ASET Colloquium

In-Situ Ultrasonic Materials Characterisation at Elevated Temperatures

by Prof. Sakthipandi Kathiresan (Department of Physics, SRM TRP Engineering College, Tiruchirappalli)

Friday, October 1, 2021 from to (Asia/Kolkata)
at Online ( )
Description Ultrasonic nondestructive evaluation (NDE) technique is a versatile and sensitive tool for structural/microstructural and defect characterisation of materials. An indigenous experimental set-up for in-situ measurement of ultrasonic velocities and attenuation at high temperatures has been designed and fabricated. The set-up can be used for ultrasonic measurements in the solid materials over a wide range of temperatures from room temperature (298 K) to 1200 K. The set-up has the facilities to vary the sample temperature in the static or dynamic mode of operation and is suitable for samples of different thicknesses. The measured ultrasonic parameters such as longitudinal and transverse velocities and attenuation are correlated to mechanical properties like elastic constants and microstructural features. In order to explore the precise information about the structural/phase transitions, first differentials of the temperature-dependent ultrasonic parameters have been explored. The developed experimental set-up has been validated through benchmark studies on a few materials with known phase/structural transitions. The ultrasonic attenuation and velocity measurements carried out in La0.67Sr0.33MnO3 perovskite in the temperature range of 290 to 470 K clearly identified the Curie temperature (TC) i.e., paramagnetic (PM) to ferromagnetic (FM) phase transition. In addition, measurements provided evidence for the existence of strong electron-phonon interactions, which arises due to the John-Teller effect, and the spin-phonon interactions due to the linear (single-ion) magnetostriction effect. Studies carried out on Al-Li alloy 8090 in the temperature range from 300 to 623 K clearly showed nucleation, growth, and dissolution of GP zones, δ, δ′ and S′ precipitates. It is observed that the first differential plots of variation in ultrasonic velocity with temperature are more effective in predicting the temperatures at which the structural changes take place. In-situ high-temperature ultrasonic studies made on β-quenched Zircaloy-2 specimens revealed the formation of intermetallic precipitates from the martensite phase.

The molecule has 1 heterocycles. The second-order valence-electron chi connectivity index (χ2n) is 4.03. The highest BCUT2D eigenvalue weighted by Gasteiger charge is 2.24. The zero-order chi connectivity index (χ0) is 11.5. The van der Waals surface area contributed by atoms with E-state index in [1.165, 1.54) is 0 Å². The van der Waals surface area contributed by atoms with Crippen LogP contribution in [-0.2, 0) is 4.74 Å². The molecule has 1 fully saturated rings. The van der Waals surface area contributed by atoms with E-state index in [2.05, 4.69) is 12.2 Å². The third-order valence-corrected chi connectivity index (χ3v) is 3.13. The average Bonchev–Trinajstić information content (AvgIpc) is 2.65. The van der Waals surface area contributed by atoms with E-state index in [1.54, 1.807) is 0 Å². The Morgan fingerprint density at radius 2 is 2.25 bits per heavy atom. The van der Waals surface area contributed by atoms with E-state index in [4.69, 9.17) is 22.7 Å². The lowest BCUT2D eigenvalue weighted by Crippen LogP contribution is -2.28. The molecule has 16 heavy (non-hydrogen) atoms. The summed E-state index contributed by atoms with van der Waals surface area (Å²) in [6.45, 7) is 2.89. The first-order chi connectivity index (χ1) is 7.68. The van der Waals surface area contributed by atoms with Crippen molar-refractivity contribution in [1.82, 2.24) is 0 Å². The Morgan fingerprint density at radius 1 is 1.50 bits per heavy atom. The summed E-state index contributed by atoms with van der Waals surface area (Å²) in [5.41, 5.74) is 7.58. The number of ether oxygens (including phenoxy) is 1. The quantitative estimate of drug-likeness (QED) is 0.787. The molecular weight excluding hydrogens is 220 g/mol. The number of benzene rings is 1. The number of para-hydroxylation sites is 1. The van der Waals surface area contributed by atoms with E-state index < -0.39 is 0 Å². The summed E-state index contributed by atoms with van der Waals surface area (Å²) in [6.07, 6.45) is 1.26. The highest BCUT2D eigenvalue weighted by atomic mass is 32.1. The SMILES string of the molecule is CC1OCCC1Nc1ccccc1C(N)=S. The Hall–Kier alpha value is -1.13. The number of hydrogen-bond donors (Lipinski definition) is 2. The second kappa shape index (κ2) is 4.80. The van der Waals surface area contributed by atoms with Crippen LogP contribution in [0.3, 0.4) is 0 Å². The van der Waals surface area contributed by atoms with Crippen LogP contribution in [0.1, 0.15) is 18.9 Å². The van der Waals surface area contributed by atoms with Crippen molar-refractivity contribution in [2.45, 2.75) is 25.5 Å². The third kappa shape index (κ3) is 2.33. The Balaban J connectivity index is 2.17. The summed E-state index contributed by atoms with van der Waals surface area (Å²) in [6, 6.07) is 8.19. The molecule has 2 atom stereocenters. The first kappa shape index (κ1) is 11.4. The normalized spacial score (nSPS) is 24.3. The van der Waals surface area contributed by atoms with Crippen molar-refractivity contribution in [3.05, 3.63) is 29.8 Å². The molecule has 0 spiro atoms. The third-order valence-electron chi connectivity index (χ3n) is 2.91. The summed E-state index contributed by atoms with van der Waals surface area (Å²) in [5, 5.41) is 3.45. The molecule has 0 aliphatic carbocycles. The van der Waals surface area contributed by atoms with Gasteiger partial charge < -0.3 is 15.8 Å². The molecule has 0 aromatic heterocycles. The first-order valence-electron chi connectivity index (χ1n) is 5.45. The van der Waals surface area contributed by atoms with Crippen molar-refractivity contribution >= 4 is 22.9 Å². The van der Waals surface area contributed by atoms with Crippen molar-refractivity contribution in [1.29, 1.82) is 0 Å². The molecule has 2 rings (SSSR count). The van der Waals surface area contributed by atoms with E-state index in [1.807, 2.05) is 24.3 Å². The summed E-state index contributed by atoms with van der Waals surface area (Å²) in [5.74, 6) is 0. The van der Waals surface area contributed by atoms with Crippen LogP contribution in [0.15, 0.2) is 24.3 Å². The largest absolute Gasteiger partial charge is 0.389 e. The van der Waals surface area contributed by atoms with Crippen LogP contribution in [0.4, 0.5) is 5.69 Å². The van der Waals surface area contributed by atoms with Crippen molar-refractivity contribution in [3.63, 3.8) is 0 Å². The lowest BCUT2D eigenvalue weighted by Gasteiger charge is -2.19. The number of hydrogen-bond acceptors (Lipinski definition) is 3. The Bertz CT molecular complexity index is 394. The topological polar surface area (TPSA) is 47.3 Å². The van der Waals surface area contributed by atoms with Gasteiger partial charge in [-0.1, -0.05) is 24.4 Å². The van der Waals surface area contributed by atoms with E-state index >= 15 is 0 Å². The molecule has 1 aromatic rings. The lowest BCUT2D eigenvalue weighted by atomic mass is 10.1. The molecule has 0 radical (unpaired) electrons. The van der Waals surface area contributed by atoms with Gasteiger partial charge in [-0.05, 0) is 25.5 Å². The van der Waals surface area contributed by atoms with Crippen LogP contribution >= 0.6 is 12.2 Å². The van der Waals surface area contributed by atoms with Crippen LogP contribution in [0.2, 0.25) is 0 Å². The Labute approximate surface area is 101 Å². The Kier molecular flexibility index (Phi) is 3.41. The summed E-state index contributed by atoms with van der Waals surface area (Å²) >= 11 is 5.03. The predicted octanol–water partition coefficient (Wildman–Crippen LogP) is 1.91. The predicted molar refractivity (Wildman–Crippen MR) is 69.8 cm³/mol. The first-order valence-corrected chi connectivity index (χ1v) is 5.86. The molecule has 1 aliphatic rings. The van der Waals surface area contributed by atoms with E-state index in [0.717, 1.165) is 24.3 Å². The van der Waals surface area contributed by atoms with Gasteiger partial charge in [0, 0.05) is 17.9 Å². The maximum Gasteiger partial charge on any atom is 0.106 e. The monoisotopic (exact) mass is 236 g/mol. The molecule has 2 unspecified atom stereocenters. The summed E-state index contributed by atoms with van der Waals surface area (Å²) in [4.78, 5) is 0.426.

About the Speaker:
Dr. Sakthipandi Kathiresan obtained his Ph.D. in Physics from Anna University in 2013. Before joining SRM TRP Engineering College, he held academic positions at Erode Arts and Science College, K. S. Rangasamy College of Technology, Sethu Institute of Technology, and IISc, Bengaluru. He published 80 journals papers, co-authored three research books, and guided six doctoral students. He won several awards and fellowships for his outstanding research throughput. These include the INSA Research Scientist Award, Tamil Nadu State Council for Science and Technology Young Scientist Fellowship, JNCASR Visiting Fellowship, CSIR Senior Research Fellowship, Acoustical Society of America International Student Grant Fellowship, Sir CV Raman Award for Best Physics Teacher in Engineering College from SEEE, Dr. TK Saxsena Memorial Award from Ultrasonic Society of India, and so on.
Organised by Dr. Satyanarayana Bheesette